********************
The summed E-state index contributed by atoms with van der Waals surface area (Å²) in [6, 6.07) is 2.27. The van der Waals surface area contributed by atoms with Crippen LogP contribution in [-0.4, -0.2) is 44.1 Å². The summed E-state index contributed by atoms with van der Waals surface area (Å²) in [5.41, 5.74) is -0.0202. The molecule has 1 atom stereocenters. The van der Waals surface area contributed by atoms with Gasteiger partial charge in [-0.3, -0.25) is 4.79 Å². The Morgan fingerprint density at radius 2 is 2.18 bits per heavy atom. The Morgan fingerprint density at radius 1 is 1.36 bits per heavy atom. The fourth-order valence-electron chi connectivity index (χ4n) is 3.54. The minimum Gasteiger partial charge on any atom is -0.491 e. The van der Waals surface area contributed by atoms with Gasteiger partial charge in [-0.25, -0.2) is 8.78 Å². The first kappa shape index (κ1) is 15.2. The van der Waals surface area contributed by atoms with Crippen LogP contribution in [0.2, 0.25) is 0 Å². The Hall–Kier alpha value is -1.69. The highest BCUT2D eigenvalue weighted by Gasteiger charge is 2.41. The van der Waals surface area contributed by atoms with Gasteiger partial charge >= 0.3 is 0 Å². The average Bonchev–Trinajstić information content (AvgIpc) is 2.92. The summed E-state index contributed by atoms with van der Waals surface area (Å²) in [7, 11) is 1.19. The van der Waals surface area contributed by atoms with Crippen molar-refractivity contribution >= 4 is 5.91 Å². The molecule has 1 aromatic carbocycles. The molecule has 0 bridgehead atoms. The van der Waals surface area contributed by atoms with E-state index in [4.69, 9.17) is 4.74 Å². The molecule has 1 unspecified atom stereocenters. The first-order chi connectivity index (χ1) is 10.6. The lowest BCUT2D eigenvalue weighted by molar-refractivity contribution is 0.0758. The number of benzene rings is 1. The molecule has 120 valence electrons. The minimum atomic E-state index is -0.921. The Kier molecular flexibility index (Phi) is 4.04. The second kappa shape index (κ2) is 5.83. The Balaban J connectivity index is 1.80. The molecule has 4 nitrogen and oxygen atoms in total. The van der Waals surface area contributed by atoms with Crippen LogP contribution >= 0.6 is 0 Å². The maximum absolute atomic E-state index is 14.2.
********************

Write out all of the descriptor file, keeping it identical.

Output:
The summed E-state index contributed by atoms with van der Waals surface area (Å²) in [6, 6.07) is 2.27. The van der Waals surface area contributed by atoms with Crippen LogP contribution in [-0.4, -0.2) is 44.1 Å². The summed E-state index contributed by atoms with van der Waals surface area (Å²) in [5.41, 5.74) is -0.0202. The molecule has 1 atom stereocenters. The van der Waals surface area contributed by atoms with Gasteiger partial charge in [-0.3, -0.25) is 4.79 Å². The Morgan fingerprint density at radius 2 is 2.18 bits per heavy atom. The Morgan fingerprint density at radius 1 is 1.36 bits per heavy atom. The fourth-order valence-electron chi connectivity index (χ4n) is 3.54. The minimum Gasteiger partial charge on any atom is -0.491 e. The van der Waals surface area contributed by atoms with Gasteiger partial charge in [-0.25, -0.2) is 8.78 Å². The first kappa shape index (κ1) is 15.2. The van der Waals surface area contributed by atoms with Crippen LogP contribution in [0.2, 0.25) is 0 Å². The Hall–Kier alpha value is -1.69. The highest BCUT2D eigenvalue weighted by Gasteiger charge is 2.41. The van der Waals surface area contributed by atoms with Gasteiger partial charge >= 0.3 is 0 Å². The average Bonchev–Trinajstić information content (AvgIpc) is 2.92. The summed E-state index contributed by atoms with van der Waals surface area (Å²) in [7, 11) is 1.19. The van der Waals surface area contributed by atoms with Crippen molar-refractivity contribution >= 4 is 5.91 Å². The molecule has 1 aromatic carbocycles. The molecule has 0 bridgehead atoms. The van der Waals surface area contributed by atoms with E-state index in [4.69, 9.17) is 4.74 Å². The molecule has 1 unspecified atom stereocenters. The first-order chi connectivity index (χ1) is 10.6. The lowest BCUT2D eigenvalue weighted by molar-refractivity contribution is 0.0758. The number of benzene rings is 1. The molecule has 120 valence electrons. The minimum atomic E-state index is -0.921. The Kier molecular flexibility index (Phi) is 4.04. The second kappa shape index (κ2) is 5.83. The Balaban J connectivity index is 1.80. The molecule has 4 nitrogen and oxygen atoms in total. The van der Waals surface area contributed by atoms with Crippen LogP contribution >= 0.6 is 0 Å². The maximum absolute atomic E-state index is 14.2.